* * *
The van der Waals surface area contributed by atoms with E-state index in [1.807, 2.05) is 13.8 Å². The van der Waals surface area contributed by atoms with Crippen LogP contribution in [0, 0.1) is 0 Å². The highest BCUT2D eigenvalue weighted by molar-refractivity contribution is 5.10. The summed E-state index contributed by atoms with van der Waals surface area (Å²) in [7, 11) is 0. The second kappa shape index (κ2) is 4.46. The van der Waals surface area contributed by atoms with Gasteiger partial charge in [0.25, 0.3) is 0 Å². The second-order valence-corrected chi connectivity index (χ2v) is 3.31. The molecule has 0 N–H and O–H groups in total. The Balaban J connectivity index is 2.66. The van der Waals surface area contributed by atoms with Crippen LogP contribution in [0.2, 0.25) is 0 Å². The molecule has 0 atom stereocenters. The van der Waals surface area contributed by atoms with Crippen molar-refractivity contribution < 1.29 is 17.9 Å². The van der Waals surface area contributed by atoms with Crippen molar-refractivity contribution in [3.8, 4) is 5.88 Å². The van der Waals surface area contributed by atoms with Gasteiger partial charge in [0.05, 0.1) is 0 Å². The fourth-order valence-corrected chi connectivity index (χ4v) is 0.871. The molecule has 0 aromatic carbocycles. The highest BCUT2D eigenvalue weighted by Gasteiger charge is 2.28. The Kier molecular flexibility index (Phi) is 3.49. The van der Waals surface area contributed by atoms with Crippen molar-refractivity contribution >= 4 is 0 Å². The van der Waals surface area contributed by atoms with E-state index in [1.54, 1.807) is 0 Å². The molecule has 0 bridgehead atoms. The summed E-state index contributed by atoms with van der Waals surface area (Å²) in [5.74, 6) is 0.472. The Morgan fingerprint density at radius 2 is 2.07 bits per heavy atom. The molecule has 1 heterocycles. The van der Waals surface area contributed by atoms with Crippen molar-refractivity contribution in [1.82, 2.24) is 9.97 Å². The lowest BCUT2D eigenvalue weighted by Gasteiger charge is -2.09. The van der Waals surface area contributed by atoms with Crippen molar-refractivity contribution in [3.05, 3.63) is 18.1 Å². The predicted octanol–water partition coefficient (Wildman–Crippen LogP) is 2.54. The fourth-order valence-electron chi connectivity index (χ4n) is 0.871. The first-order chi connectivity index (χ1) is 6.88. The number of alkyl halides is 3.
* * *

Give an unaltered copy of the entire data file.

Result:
The van der Waals surface area contributed by atoms with E-state index in [1.807, 2.05) is 13.8 Å². The van der Waals surface area contributed by atoms with Crippen LogP contribution in [0, 0.1) is 0 Å². The highest BCUT2D eigenvalue weighted by molar-refractivity contribution is 5.10. The summed E-state index contributed by atoms with van der Waals surface area (Å²) in [7, 11) is 0. The second kappa shape index (κ2) is 4.46. The van der Waals surface area contributed by atoms with Gasteiger partial charge in [0.25, 0.3) is 0 Å². The second-order valence-corrected chi connectivity index (χ2v) is 3.31. The molecule has 0 N–H and O–H groups in total. The Balaban J connectivity index is 2.66. The van der Waals surface area contributed by atoms with Crippen LogP contribution in [0.2, 0.25) is 0 Å². The molecule has 0 atom stereocenters. The van der Waals surface area contributed by atoms with Crippen molar-refractivity contribution < 1.29 is 17.9 Å². The van der Waals surface area contributed by atoms with Crippen molar-refractivity contribution in [3.8, 4) is 5.88 Å². The van der Waals surface area contributed by atoms with Gasteiger partial charge in [0.05, 0.1) is 0 Å². The fourth-order valence-corrected chi connectivity index (χ4v) is 0.871. The molecule has 0 aromatic carbocycles. The highest BCUT2D eigenvalue weighted by Gasteiger charge is 2.28. The Kier molecular flexibility index (Phi) is 3.49. The van der Waals surface area contributed by atoms with Crippen molar-refractivity contribution >= 4 is 0 Å². The van der Waals surface area contributed by atoms with E-state index in [1.54, 1.807) is 0 Å². The molecule has 0 bridgehead atoms. The summed E-state index contributed by atoms with van der Waals surface area (Å²) in [5.74, 6) is 0.472. The Morgan fingerprint density at radius 2 is 2.07 bits per heavy atom. The molecule has 1 heterocycles. The van der Waals surface area contributed by atoms with Crippen molar-refractivity contribution in [1.82, 2.24) is 9.97 Å². The lowest BCUT2D eigenvalue weighted by Gasteiger charge is -2.09. The van der Waals surface area contributed by atoms with Crippen molar-refractivity contribution in [3.05, 3.63) is 18.1 Å². The predicted octanol–water partition coefficient (Wildman–Crippen LogP) is 2.54. The fourth-order valence-electron chi connectivity index (χ4n) is 0.871. The first-order chi connectivity index (χ1) is 6.88. The number of alkyl halides is 3.